National Taiwan Normal University, Taiwan, 2007, MA
National Changhua University of Education, Taiwan, 1999, BA
Dr. Owen Lo joined the Department of Educational and Counselling Psychology, & Special Education in 2014 as an Assistant Professor in High Ability Studies. Dr. Lo received his PhD in High Ability Studies at UBC and completed his MA (Gifted Education) and BA (Special Education, minor in Geography) in Taiwan. In his dissertation work, Owen put dual focus on theorizing and has published theoretical models in grounded theory method and educational labeling. To date, his research interests involve social constructs of intelligence, creativity, multiculturalism, and socio-emotionality; moreover, he demonstrates a scholarly penchant for validity issues in qualitative research and the doing of Grounded Theory studies.
Owen is currently working on a research series, “Labeling & Knowing”, that examines the complexity of the labeling phenomenon, especially with regards to how labeling triggers the formation of self-knowledge. Rooted in positive psychology and social constructivism, Labeling and Knowing is set out to explore some “enabling” aspects of the labeling mechanism. Presently, he is also leading a research project named “Landscape of the BC Gifted Education” that involves socio-culturally layered social mapping, examining the paradigm shifts and multiculturalism in the BC gifted education context, synthesizing available resources, and exerting influence on policy making.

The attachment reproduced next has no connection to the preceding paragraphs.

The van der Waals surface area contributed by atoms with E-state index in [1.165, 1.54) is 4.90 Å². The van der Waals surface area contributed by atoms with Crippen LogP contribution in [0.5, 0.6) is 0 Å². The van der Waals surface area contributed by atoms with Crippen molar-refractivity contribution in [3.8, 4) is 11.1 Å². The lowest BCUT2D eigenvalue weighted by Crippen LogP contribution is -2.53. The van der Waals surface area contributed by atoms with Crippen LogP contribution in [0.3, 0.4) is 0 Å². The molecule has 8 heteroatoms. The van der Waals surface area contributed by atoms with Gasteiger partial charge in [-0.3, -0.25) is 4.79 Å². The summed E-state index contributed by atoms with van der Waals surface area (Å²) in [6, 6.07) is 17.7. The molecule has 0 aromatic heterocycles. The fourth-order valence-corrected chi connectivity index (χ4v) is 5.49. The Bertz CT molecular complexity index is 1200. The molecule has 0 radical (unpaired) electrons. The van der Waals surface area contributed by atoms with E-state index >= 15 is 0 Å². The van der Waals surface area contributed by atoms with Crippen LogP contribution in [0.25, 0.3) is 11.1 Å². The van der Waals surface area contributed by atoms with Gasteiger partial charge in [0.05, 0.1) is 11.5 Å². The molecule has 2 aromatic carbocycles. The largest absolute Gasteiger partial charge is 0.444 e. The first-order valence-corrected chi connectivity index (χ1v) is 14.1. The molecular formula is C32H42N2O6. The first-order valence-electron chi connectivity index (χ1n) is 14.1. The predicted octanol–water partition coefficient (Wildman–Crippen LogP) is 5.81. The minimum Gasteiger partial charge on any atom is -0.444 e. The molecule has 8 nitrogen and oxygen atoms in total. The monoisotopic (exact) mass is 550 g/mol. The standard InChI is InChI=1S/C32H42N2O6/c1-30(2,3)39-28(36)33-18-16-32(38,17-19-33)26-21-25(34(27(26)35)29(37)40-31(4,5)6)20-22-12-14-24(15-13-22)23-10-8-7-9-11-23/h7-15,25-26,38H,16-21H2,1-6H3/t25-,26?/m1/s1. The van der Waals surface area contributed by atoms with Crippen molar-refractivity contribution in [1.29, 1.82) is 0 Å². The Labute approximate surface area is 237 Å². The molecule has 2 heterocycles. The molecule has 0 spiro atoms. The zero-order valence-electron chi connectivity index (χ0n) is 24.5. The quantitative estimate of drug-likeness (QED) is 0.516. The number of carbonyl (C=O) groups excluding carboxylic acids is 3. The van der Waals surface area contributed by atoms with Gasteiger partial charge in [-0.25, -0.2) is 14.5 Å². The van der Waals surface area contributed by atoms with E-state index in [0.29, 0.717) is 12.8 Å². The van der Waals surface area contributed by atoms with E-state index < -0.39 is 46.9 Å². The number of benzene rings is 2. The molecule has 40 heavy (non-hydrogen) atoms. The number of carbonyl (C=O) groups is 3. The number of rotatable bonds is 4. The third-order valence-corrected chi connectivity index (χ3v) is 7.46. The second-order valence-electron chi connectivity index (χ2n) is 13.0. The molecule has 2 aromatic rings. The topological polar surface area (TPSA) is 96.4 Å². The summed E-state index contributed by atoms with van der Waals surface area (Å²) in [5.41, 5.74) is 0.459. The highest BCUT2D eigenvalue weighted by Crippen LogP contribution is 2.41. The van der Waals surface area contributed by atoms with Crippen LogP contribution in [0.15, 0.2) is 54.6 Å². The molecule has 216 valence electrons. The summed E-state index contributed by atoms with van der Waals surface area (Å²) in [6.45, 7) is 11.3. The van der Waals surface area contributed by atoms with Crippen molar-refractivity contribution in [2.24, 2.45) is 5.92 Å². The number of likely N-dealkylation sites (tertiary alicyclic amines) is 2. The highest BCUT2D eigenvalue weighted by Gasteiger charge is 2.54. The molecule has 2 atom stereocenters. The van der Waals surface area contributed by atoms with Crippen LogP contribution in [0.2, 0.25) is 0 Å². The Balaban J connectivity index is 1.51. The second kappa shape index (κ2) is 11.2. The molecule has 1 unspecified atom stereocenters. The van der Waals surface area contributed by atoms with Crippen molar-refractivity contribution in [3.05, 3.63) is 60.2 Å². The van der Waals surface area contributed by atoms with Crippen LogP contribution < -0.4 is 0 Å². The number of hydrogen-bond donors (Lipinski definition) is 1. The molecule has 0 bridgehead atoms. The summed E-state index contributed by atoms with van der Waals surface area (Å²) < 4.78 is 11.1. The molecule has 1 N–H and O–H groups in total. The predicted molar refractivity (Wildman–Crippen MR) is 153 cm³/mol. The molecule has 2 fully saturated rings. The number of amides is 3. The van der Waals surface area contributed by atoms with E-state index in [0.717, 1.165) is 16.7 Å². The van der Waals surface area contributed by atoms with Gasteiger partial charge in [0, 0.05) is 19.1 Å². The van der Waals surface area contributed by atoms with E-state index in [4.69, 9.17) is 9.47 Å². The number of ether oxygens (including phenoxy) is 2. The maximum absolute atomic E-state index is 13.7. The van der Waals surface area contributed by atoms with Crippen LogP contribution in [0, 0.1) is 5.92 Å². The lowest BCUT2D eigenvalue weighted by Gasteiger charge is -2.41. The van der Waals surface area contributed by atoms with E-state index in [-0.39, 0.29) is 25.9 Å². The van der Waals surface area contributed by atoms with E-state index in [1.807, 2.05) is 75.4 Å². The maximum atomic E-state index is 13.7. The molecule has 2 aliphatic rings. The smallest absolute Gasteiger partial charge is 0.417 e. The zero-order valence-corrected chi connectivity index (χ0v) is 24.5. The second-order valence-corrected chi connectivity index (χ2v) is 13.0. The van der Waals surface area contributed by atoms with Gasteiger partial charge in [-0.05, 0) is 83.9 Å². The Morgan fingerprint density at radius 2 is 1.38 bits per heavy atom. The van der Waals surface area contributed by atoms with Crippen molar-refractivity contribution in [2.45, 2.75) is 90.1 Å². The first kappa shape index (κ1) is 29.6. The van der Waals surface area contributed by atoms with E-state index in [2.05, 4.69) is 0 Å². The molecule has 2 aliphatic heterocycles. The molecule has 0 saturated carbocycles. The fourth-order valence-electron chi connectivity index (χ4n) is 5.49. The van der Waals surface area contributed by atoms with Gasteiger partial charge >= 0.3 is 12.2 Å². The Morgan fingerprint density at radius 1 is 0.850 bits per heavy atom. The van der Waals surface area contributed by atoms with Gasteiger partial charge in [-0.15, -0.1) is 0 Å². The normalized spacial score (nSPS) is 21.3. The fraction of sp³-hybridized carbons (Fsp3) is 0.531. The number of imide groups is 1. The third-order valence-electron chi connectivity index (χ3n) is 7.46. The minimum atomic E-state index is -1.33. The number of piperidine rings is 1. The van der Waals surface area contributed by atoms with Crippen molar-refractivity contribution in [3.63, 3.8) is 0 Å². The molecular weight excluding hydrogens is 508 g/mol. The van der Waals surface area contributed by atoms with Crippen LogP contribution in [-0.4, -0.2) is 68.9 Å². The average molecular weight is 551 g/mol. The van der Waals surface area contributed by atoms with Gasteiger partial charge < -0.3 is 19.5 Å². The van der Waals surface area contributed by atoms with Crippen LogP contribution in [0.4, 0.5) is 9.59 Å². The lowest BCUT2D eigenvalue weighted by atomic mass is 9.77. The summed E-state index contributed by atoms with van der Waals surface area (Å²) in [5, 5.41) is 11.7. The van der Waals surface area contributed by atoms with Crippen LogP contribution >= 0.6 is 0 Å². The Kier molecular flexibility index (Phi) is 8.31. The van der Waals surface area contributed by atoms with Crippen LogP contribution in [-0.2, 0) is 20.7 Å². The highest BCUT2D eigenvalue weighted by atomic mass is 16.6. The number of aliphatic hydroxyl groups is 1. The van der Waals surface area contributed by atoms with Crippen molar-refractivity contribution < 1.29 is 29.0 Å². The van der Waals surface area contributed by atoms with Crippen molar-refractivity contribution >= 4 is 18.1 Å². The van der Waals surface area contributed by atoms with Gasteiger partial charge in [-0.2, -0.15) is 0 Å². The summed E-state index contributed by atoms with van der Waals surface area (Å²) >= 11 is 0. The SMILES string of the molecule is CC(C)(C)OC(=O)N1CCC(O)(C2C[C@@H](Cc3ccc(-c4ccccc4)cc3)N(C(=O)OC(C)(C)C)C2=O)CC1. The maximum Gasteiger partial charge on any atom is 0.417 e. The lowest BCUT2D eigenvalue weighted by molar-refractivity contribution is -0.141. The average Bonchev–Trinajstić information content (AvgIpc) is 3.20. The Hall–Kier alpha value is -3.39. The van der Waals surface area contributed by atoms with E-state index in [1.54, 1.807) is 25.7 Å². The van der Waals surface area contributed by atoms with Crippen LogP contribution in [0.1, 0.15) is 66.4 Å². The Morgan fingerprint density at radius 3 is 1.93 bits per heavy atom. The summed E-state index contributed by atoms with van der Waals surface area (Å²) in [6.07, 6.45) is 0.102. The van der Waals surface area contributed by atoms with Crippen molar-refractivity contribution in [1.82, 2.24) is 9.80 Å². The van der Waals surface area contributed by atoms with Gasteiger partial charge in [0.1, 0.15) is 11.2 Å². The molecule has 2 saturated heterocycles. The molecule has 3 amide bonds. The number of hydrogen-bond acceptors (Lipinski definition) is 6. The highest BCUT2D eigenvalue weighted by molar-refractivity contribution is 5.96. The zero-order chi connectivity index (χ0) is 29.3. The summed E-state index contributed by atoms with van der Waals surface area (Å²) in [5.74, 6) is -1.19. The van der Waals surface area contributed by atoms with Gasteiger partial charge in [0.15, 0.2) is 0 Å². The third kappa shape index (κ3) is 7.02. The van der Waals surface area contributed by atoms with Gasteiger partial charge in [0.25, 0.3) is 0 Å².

In the past, Owen has worked as a resource teacher in the Taiwanese K-12 system, a military platoon leader, and has practiced some entrepreneurship in a Latin American country. Besides research and teaching, he enjoys being curious and creative and explores his livelihood through travels, food, and social & ecological goodwill.
Lo, C. O. (2014). Enhancing Groundedness in Realist Grounded Theory Research. Qualitative Psychology, 1(1), 61-76. doi:10.1037/qup0000001
Lo, C. O. (2014). Labeling and knowing: A reconciliation of implicit theory and explicit theory among students with exceptionalities. Journal of Educational Research. Advance online publication. doi: 10.1080/00220671.2013.807490